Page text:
For non-artists and people new to Standard Shader, I think it would be a lot more confusing that the 'texture map that made things shiny' would suddenly be inverted to how it worked in Unity 4 (or 3ds max, modo, etc). This way, people can at least fudge their old specular maps into the Standard Shader slots and get a usable result and I think it's a lot easier to transition from the old shader to the new when you can see that a material's shininess is still equated with higher values on your textures. It also, from a purely subjective and aesthetic view, and matching years of industry texture convention, makes more sense to me to have white as the clean, unmarked surface of a texture, and painting imperfections and rough marks as black...

    All that said, though, it's still just a way to use a 0-1 value to represent shininess and so a roughness map would simply be the inverse of our smoothness map.

    As for the other questions, G and B on the metallic texture should be ignored in the metallic shader; generally just using an overall greyscale value for the RGB should suffice but it leaves the G and B channels free for any custom shader use or future extensions. Height and detail mask will be covered more in upcoming tutorials, but height is a greyscale value that pushes out white areas of the map and is multiplied by the amount slider. The detail mask is an alpha used to mask off the Secondary Maps contribution. I usually put this in the alpha of the albedo or into the alpha of the emission or normal maps, if it's a material with transparency. Hopefully we can go into more detail on these things soon!
     
  22. mtalbott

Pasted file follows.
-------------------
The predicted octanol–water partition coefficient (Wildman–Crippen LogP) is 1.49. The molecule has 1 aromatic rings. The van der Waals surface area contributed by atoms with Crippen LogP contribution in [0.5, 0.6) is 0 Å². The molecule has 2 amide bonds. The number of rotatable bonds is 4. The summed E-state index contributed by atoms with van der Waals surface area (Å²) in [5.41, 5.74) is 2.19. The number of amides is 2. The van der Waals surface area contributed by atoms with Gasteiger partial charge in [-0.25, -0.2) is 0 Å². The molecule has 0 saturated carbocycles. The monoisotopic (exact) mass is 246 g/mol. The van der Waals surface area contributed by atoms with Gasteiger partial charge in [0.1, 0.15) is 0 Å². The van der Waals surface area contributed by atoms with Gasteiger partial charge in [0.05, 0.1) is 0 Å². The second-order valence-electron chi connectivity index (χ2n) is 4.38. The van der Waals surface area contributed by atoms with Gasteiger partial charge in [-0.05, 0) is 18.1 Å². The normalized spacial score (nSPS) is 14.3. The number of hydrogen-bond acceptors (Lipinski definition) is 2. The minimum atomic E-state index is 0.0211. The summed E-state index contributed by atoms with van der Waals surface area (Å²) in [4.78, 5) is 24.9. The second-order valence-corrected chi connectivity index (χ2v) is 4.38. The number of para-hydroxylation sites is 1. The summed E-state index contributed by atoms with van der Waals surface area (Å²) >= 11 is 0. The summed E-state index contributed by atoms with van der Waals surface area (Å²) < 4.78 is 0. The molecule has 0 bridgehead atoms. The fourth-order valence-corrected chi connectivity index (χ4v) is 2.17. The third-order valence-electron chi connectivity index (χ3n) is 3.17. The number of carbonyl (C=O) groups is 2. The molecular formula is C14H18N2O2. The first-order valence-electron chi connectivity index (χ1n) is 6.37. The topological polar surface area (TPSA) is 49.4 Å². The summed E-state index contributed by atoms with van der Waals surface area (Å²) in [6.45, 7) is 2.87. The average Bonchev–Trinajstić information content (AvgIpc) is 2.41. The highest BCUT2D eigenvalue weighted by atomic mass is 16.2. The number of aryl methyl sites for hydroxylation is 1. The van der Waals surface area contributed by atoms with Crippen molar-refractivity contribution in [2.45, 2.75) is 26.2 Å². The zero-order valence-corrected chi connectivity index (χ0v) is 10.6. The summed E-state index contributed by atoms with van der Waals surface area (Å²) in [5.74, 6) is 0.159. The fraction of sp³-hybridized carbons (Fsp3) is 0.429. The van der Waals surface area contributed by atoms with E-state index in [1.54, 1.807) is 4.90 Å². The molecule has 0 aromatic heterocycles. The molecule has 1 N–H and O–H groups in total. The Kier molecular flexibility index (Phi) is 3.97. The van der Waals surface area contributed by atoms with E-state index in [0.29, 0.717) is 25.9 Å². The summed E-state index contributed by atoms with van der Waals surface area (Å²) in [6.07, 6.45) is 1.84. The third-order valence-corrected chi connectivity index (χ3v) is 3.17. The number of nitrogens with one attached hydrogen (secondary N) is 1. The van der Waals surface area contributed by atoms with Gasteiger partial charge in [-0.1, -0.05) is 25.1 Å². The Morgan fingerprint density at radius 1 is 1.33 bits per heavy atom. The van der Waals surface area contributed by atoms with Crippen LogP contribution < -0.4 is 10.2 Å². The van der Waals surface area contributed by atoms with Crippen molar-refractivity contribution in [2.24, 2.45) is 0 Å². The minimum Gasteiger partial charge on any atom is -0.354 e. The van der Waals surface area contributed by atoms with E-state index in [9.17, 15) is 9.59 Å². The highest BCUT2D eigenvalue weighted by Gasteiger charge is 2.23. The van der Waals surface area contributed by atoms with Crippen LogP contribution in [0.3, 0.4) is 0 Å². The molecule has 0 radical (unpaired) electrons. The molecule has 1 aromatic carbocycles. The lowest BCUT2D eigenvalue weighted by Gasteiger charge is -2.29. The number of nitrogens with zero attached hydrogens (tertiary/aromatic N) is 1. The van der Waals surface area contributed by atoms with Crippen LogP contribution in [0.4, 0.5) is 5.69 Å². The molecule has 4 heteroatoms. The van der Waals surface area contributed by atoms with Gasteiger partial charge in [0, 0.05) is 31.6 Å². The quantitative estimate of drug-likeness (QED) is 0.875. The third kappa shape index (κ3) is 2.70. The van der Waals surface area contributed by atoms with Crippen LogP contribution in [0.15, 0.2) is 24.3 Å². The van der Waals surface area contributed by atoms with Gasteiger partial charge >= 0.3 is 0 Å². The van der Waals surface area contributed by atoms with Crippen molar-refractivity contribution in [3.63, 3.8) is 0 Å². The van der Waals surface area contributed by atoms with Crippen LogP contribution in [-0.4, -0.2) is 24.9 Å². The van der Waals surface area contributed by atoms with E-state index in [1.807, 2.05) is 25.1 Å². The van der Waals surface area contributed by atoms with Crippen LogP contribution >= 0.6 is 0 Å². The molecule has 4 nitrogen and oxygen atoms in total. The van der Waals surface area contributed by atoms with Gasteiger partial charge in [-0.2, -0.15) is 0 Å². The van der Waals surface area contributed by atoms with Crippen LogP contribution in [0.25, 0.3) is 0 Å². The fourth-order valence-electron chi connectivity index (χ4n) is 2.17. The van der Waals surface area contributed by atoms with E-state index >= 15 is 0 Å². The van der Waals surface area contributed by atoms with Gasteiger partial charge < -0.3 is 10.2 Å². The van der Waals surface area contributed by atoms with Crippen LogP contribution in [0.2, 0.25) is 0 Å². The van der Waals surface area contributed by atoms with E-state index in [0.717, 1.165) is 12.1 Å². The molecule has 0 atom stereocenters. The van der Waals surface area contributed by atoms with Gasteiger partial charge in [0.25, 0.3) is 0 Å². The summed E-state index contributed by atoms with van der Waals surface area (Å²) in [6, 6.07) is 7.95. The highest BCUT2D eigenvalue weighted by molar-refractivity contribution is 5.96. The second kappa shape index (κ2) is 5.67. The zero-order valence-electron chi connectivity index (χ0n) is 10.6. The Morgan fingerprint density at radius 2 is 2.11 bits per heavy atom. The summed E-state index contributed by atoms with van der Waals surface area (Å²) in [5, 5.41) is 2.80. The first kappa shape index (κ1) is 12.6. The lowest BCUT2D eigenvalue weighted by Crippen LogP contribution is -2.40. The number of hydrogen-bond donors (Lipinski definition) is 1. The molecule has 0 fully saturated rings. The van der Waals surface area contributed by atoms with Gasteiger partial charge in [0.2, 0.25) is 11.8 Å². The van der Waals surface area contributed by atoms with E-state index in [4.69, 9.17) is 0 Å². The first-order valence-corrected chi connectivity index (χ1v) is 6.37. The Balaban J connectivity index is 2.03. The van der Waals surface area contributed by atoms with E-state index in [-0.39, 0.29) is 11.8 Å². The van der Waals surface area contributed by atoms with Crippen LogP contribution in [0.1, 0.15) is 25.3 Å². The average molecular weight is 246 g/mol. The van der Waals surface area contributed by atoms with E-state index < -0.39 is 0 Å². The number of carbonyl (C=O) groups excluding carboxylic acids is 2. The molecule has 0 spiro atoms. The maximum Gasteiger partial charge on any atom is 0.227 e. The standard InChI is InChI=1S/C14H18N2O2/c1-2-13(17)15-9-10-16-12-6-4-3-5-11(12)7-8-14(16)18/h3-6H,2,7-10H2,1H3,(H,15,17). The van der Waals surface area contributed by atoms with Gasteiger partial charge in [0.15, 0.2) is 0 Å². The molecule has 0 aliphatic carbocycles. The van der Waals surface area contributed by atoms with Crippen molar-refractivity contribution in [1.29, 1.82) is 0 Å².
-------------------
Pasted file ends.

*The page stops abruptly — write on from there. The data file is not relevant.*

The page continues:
mtalbott

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    Yesterday I was working on creating a few non-metalic materials with the metalic shader workflow. I had some pre-existing diffuse, normal, and specular maps. The specular map was greyscale and I was having some issues that maybe Unity could help with.

    With help from the calibration charts, I understand that I need to move the specular greyscale values into the Alpha(A) channel and the Red(R) channel should be all black (0) to be non metallic. With photoshop, this is trivial to do but it seems like a common task that maybe could be automated in the asset importer. I see that there is an "alpha from greyscale" option which, at first, sounds exactly like what I'm asking for. Unfortunately, it doesn't clear the greyscale value out of the Red(R) channel so my metallic values are incorrect.

    Should there be a "alpha from greyscale and clear RGB" option?

    Or a more robust solution I was thinking/dreaming of would be some sort of built-in texture builder that allows creating one RGBA texture from several greyscale textures or values. It would look similar to the standard shader UI but with different slots for R, G, B, and A. when a texture is not applied to a channel, a slider could be available to set the channel value for all pixels.
     
    Last edited: Jan 27, 2015
  23. chingwa

    chingwa